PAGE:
Washington, D.C.
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Washington is always a popular vacation spot thanks to its wide range of affordable attractions. The Capitol Building, the Bureau of Engraving and Printing, the National Zoo, the U.S. Botanic Garden, and the newly opened National Museum of African American History and Culture are just some of the top sights. Cherry Hill Park in College Park, Maryland, is the closest RV campground. RV start at $73 per night. Amenities include electric hookups, restrooms with showers, laundry facilities, free Wi-Fi and cable TV, playgrounds, a hot tub and sauna, and two outdoor pools.

Great Smoky Mountains National Park, North Carolina
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Great Smoky Mountains National Park is awash in magnificent wildflower displays, overflowing with diverse animal life, and filled with waterfalls and deciduous forests (leaf-peeping in fall is a prime sport). Bicycling, hiking, and fishing are some of the many things to do. The Happy Holiday Campground in Cherokee, North Carolina, offers back-in RV sites with electric hookups for $42 night, or $47 a night for pull-through sites; weekly rates are available. There are also economy sites for $32. Amenities include a swimming pool, playground, and a game arcade.

Plymouth, Massachusetts
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Often referred to as "America's hometown," Plymouth is the site of the first Pilgrim settlement, founded in 1620, making it a great place to explore history. Attractions include Plimoth Plantation, the Mayflower II (a full-scale replica of the ship that carried the Pilgrims across the Atlantic) and Plymouth Rock. While hotels can be pricey thanks to Plymouth's prime beach town status, there are numerous RV options that won't bust your budget. RV rates at the Pinewood Lodge range from $39 to $65 per night.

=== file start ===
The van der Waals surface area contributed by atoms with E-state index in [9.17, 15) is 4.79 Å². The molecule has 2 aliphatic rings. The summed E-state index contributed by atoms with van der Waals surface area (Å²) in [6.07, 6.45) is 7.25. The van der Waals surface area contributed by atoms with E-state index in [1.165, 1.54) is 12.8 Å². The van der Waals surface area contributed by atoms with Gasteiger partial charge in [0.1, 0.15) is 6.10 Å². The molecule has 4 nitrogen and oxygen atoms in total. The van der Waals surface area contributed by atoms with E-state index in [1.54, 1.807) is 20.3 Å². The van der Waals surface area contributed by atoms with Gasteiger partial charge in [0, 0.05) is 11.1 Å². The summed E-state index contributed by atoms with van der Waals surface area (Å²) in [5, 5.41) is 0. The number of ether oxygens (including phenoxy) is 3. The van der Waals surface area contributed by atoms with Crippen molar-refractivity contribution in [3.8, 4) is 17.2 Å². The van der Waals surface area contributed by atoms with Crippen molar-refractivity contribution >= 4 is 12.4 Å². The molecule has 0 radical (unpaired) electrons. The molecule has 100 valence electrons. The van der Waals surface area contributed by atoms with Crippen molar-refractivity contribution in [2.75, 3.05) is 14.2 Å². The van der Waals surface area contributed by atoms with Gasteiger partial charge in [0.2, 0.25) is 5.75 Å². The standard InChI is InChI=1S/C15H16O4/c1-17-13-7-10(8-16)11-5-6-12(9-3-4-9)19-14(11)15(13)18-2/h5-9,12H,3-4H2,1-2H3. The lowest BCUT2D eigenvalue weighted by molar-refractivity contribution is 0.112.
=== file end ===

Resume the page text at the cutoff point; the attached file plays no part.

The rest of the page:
Wisconsin Dells
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During the last ice age, glaciers covering the Midwest carved a 5-mile series of gorges now known as the Dells of the Wisconsin River. These sandstone formations have made the Dells a popular tourist attraction since before the Civil War. The modern city of Wisconsin Dells is known as the "Waterpark Capital of the World," and nearby Mirror Lake State Park is known for its natural beauty. Take a scenic boat tour, play a round of golf, hit the gaming tables, visit a museum, or just chill. Sherwood Forest Campground and RV Park is a couple of blocks from the city's downtown River District. Rates for a full hookup site (including sewer, water, and electric) are $54 to $59 a night during peak season. Off-season rates drop to $39 per night.

First Landing State Park, Virginia


Camp out on a piece of the nation's history at First Landing State Park, the spot where English colonists came ashore in 1607. The park encompasses cypress swamps, lagoons, and a variety of unusual flora and fauna. It offers miles of hiking trails and 2.5 miles of beachfront. Nearby Virginia Beach is packed with tourists in summer and offers the usual assortment of beachside attractions, including a boardwalk and nightclubs. Fees range from $24 to $32 per night. The campsites are just off Chesapeake Bay.

Santa Barbara, California


A stunning California coastal destination that's home to lavish mansions belonging to the likes Kevin Costner and Jennifer Lopez, Santa Barbara is often referred to as the American Riviera. So it should go without saying that hotels here can be pricey. But Ocean Mesa Campground at El Capitan offers an alternative to shelling out a small fortune for accommodations. Located about 20 minutes north of downtown Santa Barbara, Ocean Mesa is surrounded by the Los Padres National Forest and is perched above the Pacific Ocean. Campground amenities include a heated pool and spa, laundry facilities and convenience store. Nightly RV prices start at $125, which may seem steep for camping, but given the ZIP code, consider it a bargain.

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Civil War buffs surely have Gettysburg in their line of sight when planning a vacation. The historic battlefield is part of the Gettysburg National Military Park, where visitors can view artifacts from the Civil War and the site where Abraham Lincoln delivered his famous 1863 speech extolling equality for all and the value of one union. There's lots more to do in the area, from agri-tourism to ghost tours to golfing and biking. For cheap RV accommodations, pull into the Gettysburg Campground. Rates range from $44 to $55 for basic to premium RV sites on weekdays. Weekend prices are higher. Amenities include Wi-Fi and cable TV, swimming pool, playground, laundry, game room, and an RV repair shop.